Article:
Number sold through September: 25,176
Difference from 2012: 13.8%
Number sold through September: 31,871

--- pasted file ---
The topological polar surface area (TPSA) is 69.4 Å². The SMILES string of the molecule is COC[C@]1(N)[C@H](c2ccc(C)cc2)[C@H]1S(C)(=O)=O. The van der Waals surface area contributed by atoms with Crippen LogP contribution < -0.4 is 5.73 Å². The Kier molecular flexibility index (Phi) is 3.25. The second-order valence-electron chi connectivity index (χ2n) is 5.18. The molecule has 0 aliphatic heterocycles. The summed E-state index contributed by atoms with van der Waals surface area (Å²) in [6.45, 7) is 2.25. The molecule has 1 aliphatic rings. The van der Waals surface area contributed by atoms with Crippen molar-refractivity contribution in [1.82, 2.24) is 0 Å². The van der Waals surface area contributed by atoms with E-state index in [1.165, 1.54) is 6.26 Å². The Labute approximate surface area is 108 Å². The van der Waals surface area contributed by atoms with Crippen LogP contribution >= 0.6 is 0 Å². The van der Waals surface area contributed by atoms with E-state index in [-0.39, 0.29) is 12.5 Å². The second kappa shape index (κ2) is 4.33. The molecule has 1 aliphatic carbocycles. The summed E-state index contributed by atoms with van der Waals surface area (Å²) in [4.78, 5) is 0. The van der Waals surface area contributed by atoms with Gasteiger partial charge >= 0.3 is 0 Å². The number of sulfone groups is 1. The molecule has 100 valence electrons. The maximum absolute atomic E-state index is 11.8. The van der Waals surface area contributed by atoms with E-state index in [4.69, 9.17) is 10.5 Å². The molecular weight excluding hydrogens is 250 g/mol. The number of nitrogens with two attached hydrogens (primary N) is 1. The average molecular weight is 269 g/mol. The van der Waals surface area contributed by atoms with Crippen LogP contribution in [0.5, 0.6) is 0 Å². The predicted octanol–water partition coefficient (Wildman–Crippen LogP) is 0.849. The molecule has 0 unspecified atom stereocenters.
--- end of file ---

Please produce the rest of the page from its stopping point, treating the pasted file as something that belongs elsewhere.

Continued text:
Difference from 2012: 1.3% Recall? What recall? The Camry has put some serious mileage between itself and its troubled past and remains the most popular car in the U.S. Its sales are nearly identical to the Chevy Silverado and exceed those of the Dodge Ram. For yet another year, it's going to be the best-selling non-pickup vehicle in the U.S. Is it the combine 30 miles per gallon? The pindrop-quiet interior? The Bluetooth connection or the Entune App Suite entertainment and information center? Maybe its the fact that it's tied with the soon-to-be-departed Dodge Avenger for the title of Most American-made midsize. A full 75% of its parts are made in the U.S., with the folks on the line in Georgetown, Ky., handling the assembly. Toyota's been churning out the Camry here since 1998 and, unlike its counterparts making the Avenger, doesn't plan to stop any time soon. -- Written by Jason Notte in Portland, Ore. >To contact the writer of this article, click here: Jason Notte. >To follow the writer on Twitter, go to http://twitter.com/notteham. >To submit a news tip, send an email to: email@example.com.